Medical charting errors cause injuries and death. That leads to lawsuits for healthcare providers as well as bad press. Although there are websites that make a joke out of bad medical charting, it’s no laughing matter to the lives these errors affect. Medical malpractice lawsuits due to medical error are on the rise. In fact, medical errors are now the third leading cause of death in the United States following heart disease and cancer.
Five of the most common errors made in medical charting include:
- Insufficient notations. When a doctor doesn’t use a handheld record during or following a visit with a patient, his or her notes may lack important details that were discovered or discussed. To avoid this problem, any discussion about care, treatment, testing, and preventative measures should be well documented in the patient’s chart. This is not only for the doctor to refer to but other medical professionals in the event the patient is seen or hospitalized somewhere other than their chosen healthcare provider.
- Inadequate family history information. It’s hard to treat a patient when you know little about their past drug use, medical history, allergies, and family history. A thorough interview pertaining to this information prevents illnesses by reducing the number of adverse and allergic drug reactions and hereditary conditions. Something as simple as a person’s family history could save their life by alerting medical professionals to possible conditions and diseases a man, woman or child might have.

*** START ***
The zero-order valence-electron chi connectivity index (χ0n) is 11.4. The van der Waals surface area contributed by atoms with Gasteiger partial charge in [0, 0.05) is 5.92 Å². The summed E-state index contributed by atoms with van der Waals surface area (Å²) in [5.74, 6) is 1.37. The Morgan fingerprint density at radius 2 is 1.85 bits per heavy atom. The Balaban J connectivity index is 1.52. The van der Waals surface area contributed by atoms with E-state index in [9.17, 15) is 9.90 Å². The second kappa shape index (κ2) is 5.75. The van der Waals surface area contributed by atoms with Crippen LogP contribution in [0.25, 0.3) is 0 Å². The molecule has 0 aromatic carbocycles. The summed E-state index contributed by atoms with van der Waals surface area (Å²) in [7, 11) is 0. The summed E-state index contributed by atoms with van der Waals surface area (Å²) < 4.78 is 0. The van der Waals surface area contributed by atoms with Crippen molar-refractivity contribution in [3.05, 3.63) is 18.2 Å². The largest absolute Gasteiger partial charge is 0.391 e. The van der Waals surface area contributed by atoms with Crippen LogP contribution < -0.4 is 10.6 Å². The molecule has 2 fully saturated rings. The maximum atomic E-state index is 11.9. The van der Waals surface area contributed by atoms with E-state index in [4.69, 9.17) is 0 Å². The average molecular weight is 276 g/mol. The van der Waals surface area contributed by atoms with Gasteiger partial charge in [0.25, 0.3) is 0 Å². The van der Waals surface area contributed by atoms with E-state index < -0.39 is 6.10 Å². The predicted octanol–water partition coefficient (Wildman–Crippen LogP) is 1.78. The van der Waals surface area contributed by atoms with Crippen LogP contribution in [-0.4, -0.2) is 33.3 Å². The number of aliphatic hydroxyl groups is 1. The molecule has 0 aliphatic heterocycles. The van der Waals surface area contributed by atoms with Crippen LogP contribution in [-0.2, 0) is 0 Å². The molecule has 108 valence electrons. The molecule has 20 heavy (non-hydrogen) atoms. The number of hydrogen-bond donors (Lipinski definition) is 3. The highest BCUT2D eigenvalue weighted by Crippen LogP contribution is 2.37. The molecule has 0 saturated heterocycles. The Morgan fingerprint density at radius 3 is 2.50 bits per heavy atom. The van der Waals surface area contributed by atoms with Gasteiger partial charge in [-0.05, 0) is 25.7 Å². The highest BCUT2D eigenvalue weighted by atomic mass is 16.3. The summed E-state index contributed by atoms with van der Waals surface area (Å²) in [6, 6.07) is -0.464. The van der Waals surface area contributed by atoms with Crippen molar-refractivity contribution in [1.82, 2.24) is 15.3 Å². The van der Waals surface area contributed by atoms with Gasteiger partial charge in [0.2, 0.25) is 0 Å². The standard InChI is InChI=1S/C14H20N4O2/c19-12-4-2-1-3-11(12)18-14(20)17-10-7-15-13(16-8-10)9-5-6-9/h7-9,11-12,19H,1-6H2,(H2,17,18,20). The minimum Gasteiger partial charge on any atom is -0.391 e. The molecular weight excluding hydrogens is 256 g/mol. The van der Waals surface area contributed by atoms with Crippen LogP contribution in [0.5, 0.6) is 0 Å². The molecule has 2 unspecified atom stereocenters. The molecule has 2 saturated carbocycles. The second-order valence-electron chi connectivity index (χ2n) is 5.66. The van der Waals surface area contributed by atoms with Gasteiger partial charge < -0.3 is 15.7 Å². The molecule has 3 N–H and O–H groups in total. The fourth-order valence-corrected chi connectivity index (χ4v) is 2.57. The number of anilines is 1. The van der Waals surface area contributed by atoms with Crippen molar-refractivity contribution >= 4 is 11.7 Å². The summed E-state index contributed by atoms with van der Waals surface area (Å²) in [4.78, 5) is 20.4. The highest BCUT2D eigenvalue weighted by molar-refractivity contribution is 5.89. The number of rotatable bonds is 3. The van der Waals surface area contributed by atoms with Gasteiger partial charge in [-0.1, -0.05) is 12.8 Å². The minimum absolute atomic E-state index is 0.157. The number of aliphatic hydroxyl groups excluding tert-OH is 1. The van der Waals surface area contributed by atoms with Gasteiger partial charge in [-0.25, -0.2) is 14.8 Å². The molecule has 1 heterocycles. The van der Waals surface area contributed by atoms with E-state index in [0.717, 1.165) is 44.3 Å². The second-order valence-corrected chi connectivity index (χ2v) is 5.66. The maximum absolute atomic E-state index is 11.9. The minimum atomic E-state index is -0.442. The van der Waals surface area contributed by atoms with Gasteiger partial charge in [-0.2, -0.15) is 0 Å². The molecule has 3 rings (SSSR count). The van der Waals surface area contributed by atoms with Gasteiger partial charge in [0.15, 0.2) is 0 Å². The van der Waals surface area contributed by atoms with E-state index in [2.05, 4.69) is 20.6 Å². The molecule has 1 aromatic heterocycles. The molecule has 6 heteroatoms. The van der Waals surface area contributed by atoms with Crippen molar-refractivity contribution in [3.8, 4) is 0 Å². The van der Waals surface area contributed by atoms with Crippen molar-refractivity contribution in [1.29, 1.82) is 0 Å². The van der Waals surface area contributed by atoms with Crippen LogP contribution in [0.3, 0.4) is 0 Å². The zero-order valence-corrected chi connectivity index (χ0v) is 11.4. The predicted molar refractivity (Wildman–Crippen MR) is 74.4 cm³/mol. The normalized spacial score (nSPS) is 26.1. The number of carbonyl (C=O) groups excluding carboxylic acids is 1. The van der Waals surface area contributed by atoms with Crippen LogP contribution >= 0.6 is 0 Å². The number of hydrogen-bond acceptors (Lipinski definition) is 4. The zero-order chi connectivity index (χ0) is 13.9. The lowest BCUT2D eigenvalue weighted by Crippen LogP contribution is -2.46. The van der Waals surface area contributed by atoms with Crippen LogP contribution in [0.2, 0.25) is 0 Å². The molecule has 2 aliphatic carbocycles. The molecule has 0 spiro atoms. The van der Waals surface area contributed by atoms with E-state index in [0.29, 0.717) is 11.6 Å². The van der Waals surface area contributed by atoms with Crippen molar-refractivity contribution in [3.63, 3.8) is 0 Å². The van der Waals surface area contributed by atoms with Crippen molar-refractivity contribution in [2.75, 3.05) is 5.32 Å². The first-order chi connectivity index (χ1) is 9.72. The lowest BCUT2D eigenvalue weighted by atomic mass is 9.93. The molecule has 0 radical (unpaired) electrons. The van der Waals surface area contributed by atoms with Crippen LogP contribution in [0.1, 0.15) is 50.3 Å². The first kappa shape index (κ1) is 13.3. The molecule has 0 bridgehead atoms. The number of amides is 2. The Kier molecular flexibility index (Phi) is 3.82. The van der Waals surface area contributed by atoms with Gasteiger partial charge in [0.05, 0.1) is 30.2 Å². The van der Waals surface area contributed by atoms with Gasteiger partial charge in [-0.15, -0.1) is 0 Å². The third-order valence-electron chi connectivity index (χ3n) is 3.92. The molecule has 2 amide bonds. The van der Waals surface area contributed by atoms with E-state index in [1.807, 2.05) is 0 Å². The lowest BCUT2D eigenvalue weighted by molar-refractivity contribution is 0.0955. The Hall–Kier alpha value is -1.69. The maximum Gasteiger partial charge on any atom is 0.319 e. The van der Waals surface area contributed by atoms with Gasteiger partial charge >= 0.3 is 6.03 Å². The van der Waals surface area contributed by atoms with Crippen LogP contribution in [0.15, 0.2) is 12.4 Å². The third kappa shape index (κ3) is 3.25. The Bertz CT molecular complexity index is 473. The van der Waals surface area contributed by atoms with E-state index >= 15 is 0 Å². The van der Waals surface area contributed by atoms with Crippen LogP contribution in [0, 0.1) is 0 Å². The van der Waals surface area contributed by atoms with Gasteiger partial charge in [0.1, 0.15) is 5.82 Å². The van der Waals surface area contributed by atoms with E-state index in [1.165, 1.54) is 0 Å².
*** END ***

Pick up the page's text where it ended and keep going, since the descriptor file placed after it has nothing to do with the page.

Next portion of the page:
- Blank fields. It doesn’t matter if the question wasn’t answered, something should be written in the blank spaces provided. This clears up any questions a doctor might have about known drug allergies, conditions or disease. It’s best to chart that there are no known conditions than to put nothing at all in a space. It protects both the patient and the doctor especially if the records are handled by more than one party.
- Indecipherable handwriting. There’s a running joke about how doctors have the worst handwriting in the world. It’s not the least bit funny, however, when a lawsuit ensues because of sloppy scribe. An ‘a’ takes on different context when it looks like an ‘o’. Other medical professionals should not be left to decipher handwriting when a person’s life, health, and well-being are at risk.
- Problems with medications. If prescriptions and refills aren’t properly documented, a patient may overdose on the drugs or suffer from adverse drug reactions because too many medications are taken at the same time. Just like pill bottles are labeled with detailed information, medical charts should be, too.
To avoid patient harm and lawsuit, healthcare providers must emphasize the importance of accurate and frequent medical charting. By providing medical staff with the training needed to chart well, hospitals, health clinics, and nursing home facilities prevent costly and unnecessary mistakes. Patient satisfaction increases because they know they’re in good hands with medical professionals who go the extra mile to make legible and detailed notations in the man, woman or child’s medical charts.